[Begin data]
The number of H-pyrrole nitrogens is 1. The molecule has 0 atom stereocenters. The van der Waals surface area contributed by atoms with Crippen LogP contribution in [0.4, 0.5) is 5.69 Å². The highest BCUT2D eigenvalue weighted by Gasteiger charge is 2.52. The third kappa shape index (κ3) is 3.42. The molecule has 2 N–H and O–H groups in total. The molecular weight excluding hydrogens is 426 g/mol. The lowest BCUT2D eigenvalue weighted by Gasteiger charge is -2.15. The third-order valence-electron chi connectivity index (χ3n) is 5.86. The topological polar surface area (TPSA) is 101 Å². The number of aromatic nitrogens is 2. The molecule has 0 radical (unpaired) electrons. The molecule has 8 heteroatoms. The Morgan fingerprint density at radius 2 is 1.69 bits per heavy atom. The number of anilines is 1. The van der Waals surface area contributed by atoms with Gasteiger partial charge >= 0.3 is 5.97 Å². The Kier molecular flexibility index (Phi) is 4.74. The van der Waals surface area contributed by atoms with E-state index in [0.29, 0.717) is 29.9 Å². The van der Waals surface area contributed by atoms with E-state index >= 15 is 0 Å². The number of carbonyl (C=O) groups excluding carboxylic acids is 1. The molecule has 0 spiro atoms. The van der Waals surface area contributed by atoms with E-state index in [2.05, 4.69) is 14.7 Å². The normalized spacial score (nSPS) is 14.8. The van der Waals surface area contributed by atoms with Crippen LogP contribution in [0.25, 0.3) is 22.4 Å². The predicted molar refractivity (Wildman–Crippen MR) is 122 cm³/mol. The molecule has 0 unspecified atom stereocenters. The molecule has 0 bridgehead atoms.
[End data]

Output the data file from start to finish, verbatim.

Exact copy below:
The number of H-pyrrole nitrogens is 1. The molecule has 0 atom stereocenters. The van der Waals surface area contributed by atoms with Crippen LogP contribution in [0.4, 0.5) is 5.69 Å². The highest BCUT2D eigenvalue weighted by Gasteiger charge is 2.52. The third kappa shape index (κ3) is 3.42. The molecule has 2 N–H and O–H groups in total. The molecular weight excluding hydrogens is 426 g/mol. The lowest BCUT2D eigenvalue weighted by Gasteiger charge is -2.15. The third-order valence-electron chi connectivity index (χ3n) is 5.86. The topological polar surface area (TPSA) is 101 Å². The number of aromatic nitrogens is 2. The molecule has 0 radical (unpaired) electrons. The molecule has 8 heteroatoms. The Morgan fingerprint density at radius 2 is 1.69 bits per heavy atom. The number of anilines is 1. The van der Waals surface area contributed by atoms with Gasteiger partial charge >= 0.3 is 5.97 Å². The Kier molecular flexibility index (Phi) is 4.74. The van der Waals surface area contributed by atoms with E-state index in [0.29, 0.717) is 29.9 Å². The van der Waals surface area contributed by atoms with E-state index >= 15 is 0 Å². The number of carbonyl (C=O) groups excluding carboxylic acids is 1. The molecule has 0 spiro atoms. The van der Waals surface area contributed by atoms with E-state index in [2.05, 4.69) is 14.7 Å². The normalized spacial score (nSPS) is 14.8. The van der Waals surface area contributed by atoms with Crippen LogP contribution in [0.25, 0.3) is 22.4 Å². The predicted molar refractivity (Wildman–Crippen MR) is 122 cm³/mol. The molecule has 0 unspecified atom stereocenters. The molecule has 0 bridgehead atoms.